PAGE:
[Image: Nissan]

Matt Posky
Matt Posky

A staunch consumer advocate tracking industry trends and regulation. Before joining TTAC, Matt spent a decade working for marketing and research firms based in NYC. Clients included several of the world’s largest automakers, global tire brands, and aftermarket part suppliers. Dissatisfied with the corporate world and resentful of having to wear suits everyday, he pivoted to writing about cars. Since then, that man has become an ardent supporter of the right-to-repair movement, been interviewed on the auto industry by national radio broadcasts, driven more rental cars than anyone ever should, participated in amateur rallying events, and received the requisite minimum training as sanctioned by the SCCA. Handy with a wrench, Matt grew up surrounded by Detroit auto workers and managed to get a pizza delivery job before he was legally eligible. He later found himself driving box trucks through Manhattan, guaranteeing future sympathy for actual truckers. He continues to conduct research pertaining to the automotive sector as an independent contractor and has since moved back to his native Michigan, closer to where the cars are born. A contrarian, Matt claims to prefer understeer — stating that front and all-wheel drive vehicles cater best to his driving style.

More by Matt Posky

Comments
Join the conversation
2 of 46 comments
  • Kwik_Shift_Pro4X The push for EV's is part of the increase in our premiums. Any damage near the battery pack and the car is a total loss.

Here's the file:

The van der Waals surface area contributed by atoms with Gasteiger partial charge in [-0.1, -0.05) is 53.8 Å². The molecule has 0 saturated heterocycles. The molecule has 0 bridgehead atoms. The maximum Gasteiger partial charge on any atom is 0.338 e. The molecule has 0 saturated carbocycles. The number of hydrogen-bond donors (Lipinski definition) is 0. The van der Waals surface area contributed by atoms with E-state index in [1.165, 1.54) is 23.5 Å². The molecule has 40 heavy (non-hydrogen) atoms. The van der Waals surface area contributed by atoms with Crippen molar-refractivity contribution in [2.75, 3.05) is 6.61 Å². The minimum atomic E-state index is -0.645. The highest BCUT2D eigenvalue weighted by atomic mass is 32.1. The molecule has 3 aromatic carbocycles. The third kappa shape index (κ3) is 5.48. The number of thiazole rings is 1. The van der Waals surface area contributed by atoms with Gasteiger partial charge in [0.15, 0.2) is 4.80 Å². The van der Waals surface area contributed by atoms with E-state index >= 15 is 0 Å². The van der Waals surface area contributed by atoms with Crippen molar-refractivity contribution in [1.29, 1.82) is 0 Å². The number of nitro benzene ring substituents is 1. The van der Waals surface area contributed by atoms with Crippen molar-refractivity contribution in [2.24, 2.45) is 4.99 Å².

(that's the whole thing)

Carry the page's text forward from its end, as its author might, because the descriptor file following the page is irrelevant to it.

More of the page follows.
• Geozinger Up until recently this was on my short list of cars to replace my old car. However, it didn't pass the "knee test" with my wife as her bad knee makes it difficult for her to get in and out of a sedan. I saw a number of videos about the car and it seems like the real deal as a sporting sedan. In addition I like the low price, too, but it was bad luck/timing that we didn't get to pull the trigger on this one.
  • ToolGuy I agree with everyone here. Of course there are exceptions to what I just said, don't take everything so literally. The important thing is that I weighed in with my opinion, which is helping to move things forward. I believe we can all agree that I make an important contribution (some will differ, that is their prerogative). A stitch in time saves nine. Life isn't fair, you know. I have more to say but will continue at our next meeting. You can count on that, for I am a man of my word. We will make it happen. There might be challenges. I mean, it is what it is. This too shall pass. All we can do is all we can do. These meetings are never really long enough for me to completely express all the greatness within me, are they? Let's meet to discuss. All in a day's work. After all, Rome wasn't built in a day. At the end of the day, I must say I agree with you. I think you will agree. When all is said and done, there is more said than done. But of course that is just one man's opinion. You are free to disagree. As I like to say...(I am working on my middle management skills -- how am I doing?)
  • Golden2husky Have to say he did an excellent job on the C7, especially considering the limited budget he was given. I am very happy with my purchase.
  • Marty The problem isn't range; it's lack of electricity in multi-unit building parking. All you need is level 1 - a standard 120v wall socket - and if you're plugged in 10 hours overnight you get 280 miles per week or more. That's enough for most folks but you can use public charging to supplement when needed. Installing conduit circuits and outlets is simple and cheap; no charge stations needed.
Next